Much more disturbing to me (here take note: potential heresy alert as I venture into theological waters) is the implication I often hear from JPII types that being male or female makes a difference in how one relates to God. I cannot point out any specific danger in this implication, but it riles me on two fronts.

One, I think it fails to account for the vast, vast, vast gap between human beings and God. Sexual difference seems like a big deal to us because we can see the shared human nature of men and women very clearly- the similarities illuminate sexual difference. But we cannot see God clearly and we often (per Scripture) have difficulty acknowledging the vast gap between ourselves and God. Whatever difference being a man or being a woman might make in relationship with God must be infinitesimally small compared to the greater issue of being human in relation to the Divine.

Two, this assertion that men and women do or should relate differently to God because of their sex flies very much in the face of my own lived experience. I relate to God first and foremost as follower of St. Benedict. He, a man, relates to God in the way that most makes sense and comes most naturally to me. I cannot relate to God easily as a follower of St. Francis, nor St. Elizabeth Ann Seton, nor St. Therese of Liseaux, nor Theresa of Avila, etc, etc, etc.  It seems clear to me that my “spiritual personality,” anyway, is not related to my sex.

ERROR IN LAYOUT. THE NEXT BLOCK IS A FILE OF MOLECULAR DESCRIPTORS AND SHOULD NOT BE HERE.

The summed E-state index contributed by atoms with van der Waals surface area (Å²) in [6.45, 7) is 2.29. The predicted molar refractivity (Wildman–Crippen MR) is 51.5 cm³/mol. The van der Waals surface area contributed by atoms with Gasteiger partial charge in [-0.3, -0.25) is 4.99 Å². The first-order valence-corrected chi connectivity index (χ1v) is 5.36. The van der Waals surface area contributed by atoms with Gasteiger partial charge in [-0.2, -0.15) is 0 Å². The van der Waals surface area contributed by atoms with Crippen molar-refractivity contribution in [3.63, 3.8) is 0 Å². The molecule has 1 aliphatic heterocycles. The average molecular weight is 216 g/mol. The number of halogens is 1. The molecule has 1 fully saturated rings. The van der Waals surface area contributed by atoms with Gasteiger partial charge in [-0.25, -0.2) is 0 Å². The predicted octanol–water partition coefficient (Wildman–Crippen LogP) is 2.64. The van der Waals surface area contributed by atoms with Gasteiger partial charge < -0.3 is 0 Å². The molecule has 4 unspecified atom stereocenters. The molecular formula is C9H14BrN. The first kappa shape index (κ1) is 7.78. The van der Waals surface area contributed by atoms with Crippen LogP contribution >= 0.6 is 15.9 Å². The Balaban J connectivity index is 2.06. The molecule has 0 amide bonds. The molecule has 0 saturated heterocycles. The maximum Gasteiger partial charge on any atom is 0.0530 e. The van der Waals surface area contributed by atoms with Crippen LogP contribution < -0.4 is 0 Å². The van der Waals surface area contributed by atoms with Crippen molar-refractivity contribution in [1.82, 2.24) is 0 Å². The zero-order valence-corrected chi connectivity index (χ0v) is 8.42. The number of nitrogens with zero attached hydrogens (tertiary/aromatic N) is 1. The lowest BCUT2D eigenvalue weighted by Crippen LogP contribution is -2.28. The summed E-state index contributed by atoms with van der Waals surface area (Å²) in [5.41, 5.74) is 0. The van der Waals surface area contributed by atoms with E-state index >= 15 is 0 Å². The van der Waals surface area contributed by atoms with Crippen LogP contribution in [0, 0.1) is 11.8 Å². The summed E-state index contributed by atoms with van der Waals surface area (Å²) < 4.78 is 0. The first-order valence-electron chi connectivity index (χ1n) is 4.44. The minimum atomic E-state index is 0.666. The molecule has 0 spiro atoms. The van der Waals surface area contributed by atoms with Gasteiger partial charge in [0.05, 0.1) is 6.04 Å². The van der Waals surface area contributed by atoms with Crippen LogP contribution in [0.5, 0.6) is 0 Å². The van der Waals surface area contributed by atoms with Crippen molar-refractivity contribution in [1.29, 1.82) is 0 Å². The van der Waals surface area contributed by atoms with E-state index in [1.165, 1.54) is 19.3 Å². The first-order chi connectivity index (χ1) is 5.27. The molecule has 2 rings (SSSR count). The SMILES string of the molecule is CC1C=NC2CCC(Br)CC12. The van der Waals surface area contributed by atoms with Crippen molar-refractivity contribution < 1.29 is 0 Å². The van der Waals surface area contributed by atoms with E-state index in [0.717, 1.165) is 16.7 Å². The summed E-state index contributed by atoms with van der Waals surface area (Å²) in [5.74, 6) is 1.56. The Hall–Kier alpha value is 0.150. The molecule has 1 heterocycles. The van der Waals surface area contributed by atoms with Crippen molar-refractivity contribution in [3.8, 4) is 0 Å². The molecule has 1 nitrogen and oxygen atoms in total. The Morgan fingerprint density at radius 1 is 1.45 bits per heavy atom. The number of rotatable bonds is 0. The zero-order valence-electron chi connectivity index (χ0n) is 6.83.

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Tuesday, 6 December, 2011 Belated New Roman Missal Reax

I was going to wait until Thursday (when I will have been to Mass in English once more) to post some thoughts on the new translation of the Roman Missal, but here it is Tuesday and I’m scrounging for blog fodder.

This past weekend involved a surprise party (I was surprised), and I ended up at the “last chance” Mass on Sunday evening at a Traditionalist-leaning downtown church.

I will say that the new translation has lengthened that Mass (no music and oftentimes a speed-talking celebrant) from 35 minutes to a more respectable 50.

It was a mixed experience (for lack of a better adjective.)

On the one hand, some parts of the Mass in English that formerly set up a constant low level discord with the Latin in the back of my mind are wholly corrected, which I think is a great improvement. And I almost laughed out loud inappropriately at the “May the Lord accept the sacrifice” response, because the new translation is literally what I have had to restrain myself from saying  for years.